Startup Spotlight: RefleXion Medical’s radiotherapy systems
Hayward, California-based therapeutic oncology firm RefleXion Medical is developing biology-guided radiotherapy treatments for cancer care.
RefleXion has raised over $320mn since its founding in 2009. Its latest Series D round, taking place last month, saw the company raise $100mn from lead investor PSP Investments, alongside Venrock, The Rise Fund, T. Rowe Price, Sofinnova Partners, Pfizer Venture Investments, KCK and Johnson & Johnson Innovation.
“RefleXion’s bold vision for the future of cancer care stands to completely reshape how physicians think about treating patients with stage 4 cancer,” said Loïc Julé, managing director, Global Investment Partnerships Portfolio, PSP Investments, in a press release. “This is exactly the mindset of companies we strive to build long-term relationships with. We are thrilled to support RefleXion during this next phase of their growth as they ramp up market and clinical adoption of this groundbreaking technology.”
The company’s RefleXion X1 machine uses biology-guided radiotherapy (BgRT) to treat tumours at all stages of cancer. The company says it is designed to overcome existing technological restrictions that limit radiotherapy to one or two tumours. It is also able to treat rapidly moving tumours caused by breathing or digestion. RefleXion’s machine recently won FDA approval for certain types of radiotherapy.
Todd Powell, President and CEO of RefleXion, said: “This new influx of capital continues our momentum initiated first by FDA clearance of the RefleXion™ X1 platform last month, then quickly followed by the close of our first system order at one of the world’s leading cancer centers.The support of this top-tier investment syndicate enables us to further scale operations around commercializing the X1 platform.
“Moreover, these funds allow us to validate the practical implications of using BgRT on a daily basis as we transform radiotherapy from early-stage cancer treatment to an option for patients with all stages of cancer”.
Skin Analytics wins NHSX award for AI skin cancer tool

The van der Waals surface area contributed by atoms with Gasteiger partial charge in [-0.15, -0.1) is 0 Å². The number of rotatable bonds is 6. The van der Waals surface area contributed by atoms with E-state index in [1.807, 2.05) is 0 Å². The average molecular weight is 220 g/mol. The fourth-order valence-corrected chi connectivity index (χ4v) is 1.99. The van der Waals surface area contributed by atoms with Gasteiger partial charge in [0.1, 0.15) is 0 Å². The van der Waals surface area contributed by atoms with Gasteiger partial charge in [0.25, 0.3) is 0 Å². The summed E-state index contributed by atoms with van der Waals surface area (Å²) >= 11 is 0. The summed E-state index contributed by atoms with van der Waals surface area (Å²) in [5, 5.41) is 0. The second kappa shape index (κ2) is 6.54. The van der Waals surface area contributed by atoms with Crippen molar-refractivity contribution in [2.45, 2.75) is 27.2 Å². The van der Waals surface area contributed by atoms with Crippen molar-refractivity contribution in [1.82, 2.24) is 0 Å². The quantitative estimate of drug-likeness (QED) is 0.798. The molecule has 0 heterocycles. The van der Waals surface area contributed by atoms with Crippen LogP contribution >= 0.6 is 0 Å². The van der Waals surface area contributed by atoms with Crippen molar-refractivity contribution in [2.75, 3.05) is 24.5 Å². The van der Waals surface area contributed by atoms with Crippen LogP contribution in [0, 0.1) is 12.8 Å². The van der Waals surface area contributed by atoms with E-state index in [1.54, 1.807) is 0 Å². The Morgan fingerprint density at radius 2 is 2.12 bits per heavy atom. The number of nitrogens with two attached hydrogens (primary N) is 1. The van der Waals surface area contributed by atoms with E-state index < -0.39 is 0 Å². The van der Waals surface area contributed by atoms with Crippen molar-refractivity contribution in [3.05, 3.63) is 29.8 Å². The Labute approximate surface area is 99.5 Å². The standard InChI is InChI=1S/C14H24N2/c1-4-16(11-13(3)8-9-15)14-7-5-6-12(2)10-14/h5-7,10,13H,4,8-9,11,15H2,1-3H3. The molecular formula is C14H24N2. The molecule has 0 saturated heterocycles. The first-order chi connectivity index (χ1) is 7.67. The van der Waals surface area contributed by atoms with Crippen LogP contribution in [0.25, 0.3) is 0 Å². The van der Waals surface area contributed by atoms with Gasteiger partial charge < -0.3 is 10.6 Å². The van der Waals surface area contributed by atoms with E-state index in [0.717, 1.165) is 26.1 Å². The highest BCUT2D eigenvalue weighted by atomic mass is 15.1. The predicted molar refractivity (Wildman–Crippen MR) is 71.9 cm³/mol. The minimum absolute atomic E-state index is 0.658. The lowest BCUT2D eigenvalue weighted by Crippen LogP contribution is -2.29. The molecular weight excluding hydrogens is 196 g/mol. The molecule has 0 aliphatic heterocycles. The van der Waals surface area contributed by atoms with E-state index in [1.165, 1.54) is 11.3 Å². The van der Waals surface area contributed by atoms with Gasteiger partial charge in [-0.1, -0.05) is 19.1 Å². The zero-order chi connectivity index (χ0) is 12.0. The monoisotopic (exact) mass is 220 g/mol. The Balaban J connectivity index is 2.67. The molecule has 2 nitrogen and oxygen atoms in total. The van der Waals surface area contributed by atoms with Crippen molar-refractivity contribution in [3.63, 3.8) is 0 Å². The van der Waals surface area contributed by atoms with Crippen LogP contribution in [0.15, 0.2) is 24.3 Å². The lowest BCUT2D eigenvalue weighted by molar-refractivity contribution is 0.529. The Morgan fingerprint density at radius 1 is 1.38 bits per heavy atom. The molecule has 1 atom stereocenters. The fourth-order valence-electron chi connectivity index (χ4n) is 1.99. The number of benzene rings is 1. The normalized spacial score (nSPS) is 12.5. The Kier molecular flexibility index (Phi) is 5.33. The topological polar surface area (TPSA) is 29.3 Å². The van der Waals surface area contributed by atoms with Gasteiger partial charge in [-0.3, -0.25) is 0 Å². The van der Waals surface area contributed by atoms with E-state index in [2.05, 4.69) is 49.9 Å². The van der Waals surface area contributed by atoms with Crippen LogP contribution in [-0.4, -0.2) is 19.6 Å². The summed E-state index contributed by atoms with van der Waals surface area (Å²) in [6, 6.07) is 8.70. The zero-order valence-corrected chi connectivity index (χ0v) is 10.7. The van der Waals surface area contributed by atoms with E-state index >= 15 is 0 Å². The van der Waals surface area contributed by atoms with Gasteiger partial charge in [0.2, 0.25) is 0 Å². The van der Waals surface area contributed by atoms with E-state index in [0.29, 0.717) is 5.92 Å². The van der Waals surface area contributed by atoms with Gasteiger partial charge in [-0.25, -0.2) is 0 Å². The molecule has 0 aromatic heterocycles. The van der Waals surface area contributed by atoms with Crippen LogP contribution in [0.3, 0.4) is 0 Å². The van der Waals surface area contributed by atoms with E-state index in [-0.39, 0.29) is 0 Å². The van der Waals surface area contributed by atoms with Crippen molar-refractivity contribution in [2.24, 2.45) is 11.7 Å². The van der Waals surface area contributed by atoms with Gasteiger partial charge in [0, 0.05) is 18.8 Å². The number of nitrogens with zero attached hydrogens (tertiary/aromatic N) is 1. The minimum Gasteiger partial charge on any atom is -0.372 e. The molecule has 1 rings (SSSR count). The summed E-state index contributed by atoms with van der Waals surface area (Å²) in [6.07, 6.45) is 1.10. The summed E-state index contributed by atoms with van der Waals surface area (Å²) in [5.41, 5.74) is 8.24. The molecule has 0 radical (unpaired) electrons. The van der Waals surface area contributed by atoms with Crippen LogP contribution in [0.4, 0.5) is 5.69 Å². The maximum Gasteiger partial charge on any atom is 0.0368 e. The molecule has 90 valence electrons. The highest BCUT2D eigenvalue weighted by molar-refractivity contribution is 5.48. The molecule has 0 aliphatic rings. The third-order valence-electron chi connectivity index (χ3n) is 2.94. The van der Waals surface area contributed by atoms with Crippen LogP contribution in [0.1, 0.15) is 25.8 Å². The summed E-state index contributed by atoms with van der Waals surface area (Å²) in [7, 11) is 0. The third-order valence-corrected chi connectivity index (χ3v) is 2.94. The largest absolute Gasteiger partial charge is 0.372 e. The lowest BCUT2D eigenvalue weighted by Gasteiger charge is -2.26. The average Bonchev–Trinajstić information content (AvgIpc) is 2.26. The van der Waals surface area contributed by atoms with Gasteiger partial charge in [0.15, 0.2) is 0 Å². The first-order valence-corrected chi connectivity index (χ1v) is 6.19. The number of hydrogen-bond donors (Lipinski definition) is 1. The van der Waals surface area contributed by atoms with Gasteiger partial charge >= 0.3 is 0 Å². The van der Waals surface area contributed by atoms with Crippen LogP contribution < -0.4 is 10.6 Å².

An artificial intelligence-driven tool that identifies skin cancers has received an award from NHSX, the NHS England and Department of Health and Social Care's initiative to bring technology into the UK's national health system.
NHSX has granted the Artificial Intelligence in Health and Care Award to DERM, an AI solution that can identify 11 types of skin lesion.
Developed by Skin Analytics, DERM analyses images of skin lesions using algorithms. Within primary care, Skin Analytics will be used as an additional tool to help doctors with their decision making.
In secondary care, it enables AI telehealth hubs to support dermatologists with triage, directing patients to the right next step. This will help speed up diagnosis, and patients with benign skin lesions can be identified earlier, redirecting them away from dermatology departments that are at full capacity due to the COVID-19 backlog.
Cancer Research has called the impact of the pandemic on cancer services "devastating", with a 42% drop in the number of people starting cancer treatment after screening.
DERM is already in use at University Hospitals Birmingham and Mid and South Essex Health & Care Partnership, where it has led to a significant reduction in unnecessary referrals to hospital.
Now NHSX have granted it the Phase 4 AI in Health and Care Award, making DERM available to clinicians across the country. Overall this award makes £140 million available over four years to accelerate the use of artificial intelligence technologies which meet the aims of the NHS Long Term Plan.
Dr Lucy Thomas, Consultant Dermatologist at Chelsea & Westminster Hospital, said: “Skin Analytics’ receipt of this award is great news for the NHS and dermatology departments. It will allow us to gather real-world data to demonstrate the benefits of AI on patient pathways and workforce challenges.
"Like many services, dermatology has severe backlogs due to the COVID-19 pandemic. This award couldn't have come at a better time to aid recovery and give us more time with the patients most in need of our help.”